Method of making the election. Sec. 83(b)(2) stipulates that the Sec. 83(b) election must be made no later than 30 days from the date of the transfer. Regs. Sec. 1.83-2 requires the employee to file the election in the form of a written statement with the IRS office at which the employee regularly files his or her tax returns and attach a copy to the return. The employee must send a copy of the election to the employer; if the transferee of the property is not the employee, the employee must provide a copy of the election to the transferee. The statement’s required information is specified in Regs. Sec. 1.83-2(e).

Risks for the employee. The election under Sec. 83(b) carries at least two risks to the employee. One is that the property may not in fact appreciate but, rather, depreciate during the restricted period. In such case, the amount included in income when the employee made the election is not now deductible. Also, the employee can take a loss deduction only when he or she sells the stock, and the deduction will be subject to capital loss limitation rules. Employees will find themselves in the unenviable position of having reported ordinary income at the time of the award and paid the requisite income tax, followed by a capital loss upon its later disposition. Thus, if the employee is uncertain as to the growth or decline in value of the stock received, he or she might consider not making a Sec. 83(b) election.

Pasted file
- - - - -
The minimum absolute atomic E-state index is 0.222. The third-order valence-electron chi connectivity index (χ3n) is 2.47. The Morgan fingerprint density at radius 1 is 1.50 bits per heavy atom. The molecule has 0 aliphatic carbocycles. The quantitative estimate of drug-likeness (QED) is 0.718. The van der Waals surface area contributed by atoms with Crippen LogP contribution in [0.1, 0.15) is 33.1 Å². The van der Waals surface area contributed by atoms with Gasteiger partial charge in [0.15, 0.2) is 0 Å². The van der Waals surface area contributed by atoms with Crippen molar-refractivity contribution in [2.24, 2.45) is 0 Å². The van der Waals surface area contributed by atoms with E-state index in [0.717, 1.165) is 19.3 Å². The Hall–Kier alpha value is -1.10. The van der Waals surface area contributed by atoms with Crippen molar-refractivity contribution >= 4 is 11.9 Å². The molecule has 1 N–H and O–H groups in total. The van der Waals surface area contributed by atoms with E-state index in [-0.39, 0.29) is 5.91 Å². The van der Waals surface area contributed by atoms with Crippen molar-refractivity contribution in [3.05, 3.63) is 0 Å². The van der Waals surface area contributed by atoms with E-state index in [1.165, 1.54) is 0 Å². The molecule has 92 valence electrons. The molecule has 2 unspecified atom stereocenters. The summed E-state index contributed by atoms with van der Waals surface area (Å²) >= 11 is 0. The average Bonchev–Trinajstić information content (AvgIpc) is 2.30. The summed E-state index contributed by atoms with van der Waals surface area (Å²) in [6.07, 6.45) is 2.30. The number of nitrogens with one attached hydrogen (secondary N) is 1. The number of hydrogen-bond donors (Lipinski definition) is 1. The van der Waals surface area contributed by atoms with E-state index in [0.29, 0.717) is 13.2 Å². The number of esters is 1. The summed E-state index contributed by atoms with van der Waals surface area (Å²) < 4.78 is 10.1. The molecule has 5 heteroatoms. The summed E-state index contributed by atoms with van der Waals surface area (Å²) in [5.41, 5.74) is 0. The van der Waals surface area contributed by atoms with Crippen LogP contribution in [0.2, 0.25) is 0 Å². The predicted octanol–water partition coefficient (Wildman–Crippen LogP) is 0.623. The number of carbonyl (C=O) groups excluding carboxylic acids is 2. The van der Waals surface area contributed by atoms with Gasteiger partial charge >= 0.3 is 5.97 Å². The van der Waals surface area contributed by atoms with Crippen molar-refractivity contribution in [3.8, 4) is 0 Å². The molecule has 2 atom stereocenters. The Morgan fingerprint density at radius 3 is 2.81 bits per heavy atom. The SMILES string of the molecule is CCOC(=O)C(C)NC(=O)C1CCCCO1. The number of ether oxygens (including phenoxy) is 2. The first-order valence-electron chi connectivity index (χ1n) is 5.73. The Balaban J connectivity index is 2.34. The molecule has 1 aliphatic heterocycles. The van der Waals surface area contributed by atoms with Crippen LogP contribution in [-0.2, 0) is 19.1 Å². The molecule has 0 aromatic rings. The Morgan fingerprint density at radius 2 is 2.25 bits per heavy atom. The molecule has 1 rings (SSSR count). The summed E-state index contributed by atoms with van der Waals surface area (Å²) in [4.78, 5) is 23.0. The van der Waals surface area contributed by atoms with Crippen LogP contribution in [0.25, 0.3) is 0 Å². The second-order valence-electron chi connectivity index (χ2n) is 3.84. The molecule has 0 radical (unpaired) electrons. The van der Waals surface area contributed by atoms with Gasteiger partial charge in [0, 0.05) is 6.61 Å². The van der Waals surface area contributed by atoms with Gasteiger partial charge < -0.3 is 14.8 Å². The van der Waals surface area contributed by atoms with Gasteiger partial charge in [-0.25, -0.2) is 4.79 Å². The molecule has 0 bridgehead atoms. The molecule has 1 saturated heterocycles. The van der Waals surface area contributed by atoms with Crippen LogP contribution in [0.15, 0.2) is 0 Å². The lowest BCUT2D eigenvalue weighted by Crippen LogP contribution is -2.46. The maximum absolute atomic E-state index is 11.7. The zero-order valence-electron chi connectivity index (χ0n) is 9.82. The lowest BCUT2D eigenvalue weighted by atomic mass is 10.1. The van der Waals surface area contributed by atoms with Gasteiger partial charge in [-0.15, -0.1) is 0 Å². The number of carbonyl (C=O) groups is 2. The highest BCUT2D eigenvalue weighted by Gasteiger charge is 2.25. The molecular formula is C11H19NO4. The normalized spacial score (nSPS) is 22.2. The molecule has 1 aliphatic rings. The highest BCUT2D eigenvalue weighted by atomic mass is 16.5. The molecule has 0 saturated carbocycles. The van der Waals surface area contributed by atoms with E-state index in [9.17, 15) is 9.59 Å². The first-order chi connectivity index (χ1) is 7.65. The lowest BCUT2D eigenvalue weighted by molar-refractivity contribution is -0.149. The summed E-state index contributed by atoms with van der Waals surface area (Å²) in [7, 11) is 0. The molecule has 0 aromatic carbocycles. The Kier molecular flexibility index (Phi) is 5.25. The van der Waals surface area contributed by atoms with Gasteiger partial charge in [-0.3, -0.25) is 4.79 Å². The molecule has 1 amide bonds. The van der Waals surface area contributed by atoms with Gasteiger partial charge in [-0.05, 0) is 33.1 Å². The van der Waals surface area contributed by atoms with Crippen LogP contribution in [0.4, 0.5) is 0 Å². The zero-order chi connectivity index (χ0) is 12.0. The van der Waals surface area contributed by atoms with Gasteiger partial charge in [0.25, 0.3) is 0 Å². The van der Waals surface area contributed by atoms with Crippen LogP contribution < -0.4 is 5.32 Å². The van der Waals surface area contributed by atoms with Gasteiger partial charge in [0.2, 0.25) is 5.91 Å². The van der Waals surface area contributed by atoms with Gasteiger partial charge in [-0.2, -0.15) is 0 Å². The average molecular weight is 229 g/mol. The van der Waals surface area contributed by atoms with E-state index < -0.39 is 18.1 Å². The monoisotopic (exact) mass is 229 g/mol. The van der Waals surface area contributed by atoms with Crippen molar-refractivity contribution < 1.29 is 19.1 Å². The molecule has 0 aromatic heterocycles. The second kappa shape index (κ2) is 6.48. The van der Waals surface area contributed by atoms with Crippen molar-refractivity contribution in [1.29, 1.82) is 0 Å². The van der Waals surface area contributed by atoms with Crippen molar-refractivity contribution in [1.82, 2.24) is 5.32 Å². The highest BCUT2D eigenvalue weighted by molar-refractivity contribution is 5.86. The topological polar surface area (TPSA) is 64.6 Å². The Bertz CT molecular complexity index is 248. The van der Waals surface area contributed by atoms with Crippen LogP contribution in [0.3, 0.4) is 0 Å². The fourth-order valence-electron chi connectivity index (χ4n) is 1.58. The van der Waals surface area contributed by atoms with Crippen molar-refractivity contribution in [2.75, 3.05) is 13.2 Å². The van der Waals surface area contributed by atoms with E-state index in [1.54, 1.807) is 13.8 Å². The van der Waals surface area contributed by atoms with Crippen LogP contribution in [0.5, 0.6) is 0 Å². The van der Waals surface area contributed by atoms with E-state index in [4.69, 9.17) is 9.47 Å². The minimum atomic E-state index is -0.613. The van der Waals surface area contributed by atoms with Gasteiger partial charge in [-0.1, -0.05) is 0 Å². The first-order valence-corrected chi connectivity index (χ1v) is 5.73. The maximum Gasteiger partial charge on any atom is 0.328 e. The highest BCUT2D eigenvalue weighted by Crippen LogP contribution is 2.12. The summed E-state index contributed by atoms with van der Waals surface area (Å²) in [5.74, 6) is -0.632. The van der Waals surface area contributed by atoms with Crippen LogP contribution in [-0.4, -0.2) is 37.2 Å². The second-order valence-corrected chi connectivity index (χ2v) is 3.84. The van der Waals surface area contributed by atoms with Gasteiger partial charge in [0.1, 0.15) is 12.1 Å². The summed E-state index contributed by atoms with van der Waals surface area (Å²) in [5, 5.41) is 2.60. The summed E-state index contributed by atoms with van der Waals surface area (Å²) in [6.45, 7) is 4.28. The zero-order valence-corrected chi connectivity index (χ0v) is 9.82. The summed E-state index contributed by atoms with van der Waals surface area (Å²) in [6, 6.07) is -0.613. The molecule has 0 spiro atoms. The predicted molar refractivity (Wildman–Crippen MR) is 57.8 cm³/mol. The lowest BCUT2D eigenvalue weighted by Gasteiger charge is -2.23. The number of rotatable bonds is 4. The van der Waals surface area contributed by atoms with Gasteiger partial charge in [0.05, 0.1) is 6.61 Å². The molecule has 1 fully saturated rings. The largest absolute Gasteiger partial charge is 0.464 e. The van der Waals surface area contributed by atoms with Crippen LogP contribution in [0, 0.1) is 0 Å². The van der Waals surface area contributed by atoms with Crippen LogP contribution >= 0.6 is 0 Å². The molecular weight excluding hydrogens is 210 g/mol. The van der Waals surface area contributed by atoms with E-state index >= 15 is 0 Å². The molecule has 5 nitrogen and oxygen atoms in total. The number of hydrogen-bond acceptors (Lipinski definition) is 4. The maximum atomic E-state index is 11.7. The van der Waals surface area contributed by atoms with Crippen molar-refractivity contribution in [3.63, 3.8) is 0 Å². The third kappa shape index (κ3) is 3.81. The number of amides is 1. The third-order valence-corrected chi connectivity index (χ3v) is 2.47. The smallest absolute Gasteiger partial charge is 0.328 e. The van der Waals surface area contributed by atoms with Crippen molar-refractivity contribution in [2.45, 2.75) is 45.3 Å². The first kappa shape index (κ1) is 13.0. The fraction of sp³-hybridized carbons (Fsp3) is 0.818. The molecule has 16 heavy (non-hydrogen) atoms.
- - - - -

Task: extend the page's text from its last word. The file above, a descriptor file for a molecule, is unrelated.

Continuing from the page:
A second risk is that, under Sec. 83(b)(1), no deduction is allowed to the employee if the stock is forfeited.